In addition to being one of my favorite David Wilcox songs, this is also how I feel about any big project. Mission statements are important because they serve as a roadmap to where you want to go. Our school garden has had one for a long time, and I return to it all the time, but just yesterday we finished a project to have it printed on a sign and hung in the garden for all to see.
And just in time for this Saturday’s 2nd Annual Julian Garden Tour! If you’re in Southern California, consider coming up for the day. Seven gardens are on display, including the school garden, from 10-4. Tickets, which are the maps to and the descriptions of the gardens, are $20 and can be bought at Town Hall on Main Street or Julian Elementary on the day of the event. All proceeds benefit the district’s Farm to School efforts.
Thank you to Leslie and Brian at Wet Duck Design for creating and installing our sign!
Recently I made this imovie about the entire garden project for a grant proposal. I think it tells the story quite succinctly, and I hope you’ll enjoy it! (By the way, it has been a HUGE week in the garden with lots of great stories to tell but I’ll have to wait to recover from it all to tell them. Good stuff coming!)
“Taking learning outside”—a phrase I’ve heard from those in the environmental education/school garden world. The idea is this: if you can teach it in the classroom, you can teach it outside. (Agree? Disagree? Discuss.)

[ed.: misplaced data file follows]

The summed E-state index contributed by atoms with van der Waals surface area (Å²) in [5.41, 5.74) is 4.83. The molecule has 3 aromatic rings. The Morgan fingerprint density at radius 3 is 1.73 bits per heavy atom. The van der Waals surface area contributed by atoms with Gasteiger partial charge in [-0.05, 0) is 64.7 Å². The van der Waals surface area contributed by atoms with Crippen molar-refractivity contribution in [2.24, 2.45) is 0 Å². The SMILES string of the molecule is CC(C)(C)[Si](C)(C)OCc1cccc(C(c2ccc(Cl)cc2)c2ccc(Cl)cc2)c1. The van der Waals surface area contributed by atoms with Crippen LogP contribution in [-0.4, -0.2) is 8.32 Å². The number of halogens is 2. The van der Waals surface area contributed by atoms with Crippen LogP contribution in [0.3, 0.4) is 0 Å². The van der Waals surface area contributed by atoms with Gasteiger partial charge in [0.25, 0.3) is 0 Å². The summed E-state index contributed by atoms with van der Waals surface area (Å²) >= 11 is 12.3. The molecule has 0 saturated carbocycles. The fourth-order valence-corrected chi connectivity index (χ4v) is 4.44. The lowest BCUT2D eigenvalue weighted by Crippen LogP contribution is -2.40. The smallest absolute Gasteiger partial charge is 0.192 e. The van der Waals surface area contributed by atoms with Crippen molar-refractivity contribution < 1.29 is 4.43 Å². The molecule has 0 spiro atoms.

Here are some ways non-garden activities have moved into the garden in the last year:
On Science Day, students met in the garden with the amazing naturalist/teacher Kat to pound and braid yucca fibers into rope:
Girl Scouts held their “bridging ceremony” during which they pass to the next level of scouting:
An Easter Egg hunt last April:
A kindergarten teacher uses the garden with a yearly unit on the gingerbread man!
And finally, “reading buddies” (third graders paired with first graders) and SSR (“silent sustained reading”). Do they still use that term? I remember reading at my desk, but I would have loved to have read in a silent, sustained way in a gazebo!
With its little cushion, our honeysuckle teepee beckons children to come and sit. Many days there is a child inside, absorbed in a book. I believe childrens’ gardens should have elements of whimsy and beauty that invite little people to crawl in, relax and imagine.
Thank you Heather for creating this beloved teepee in the early days of the garden.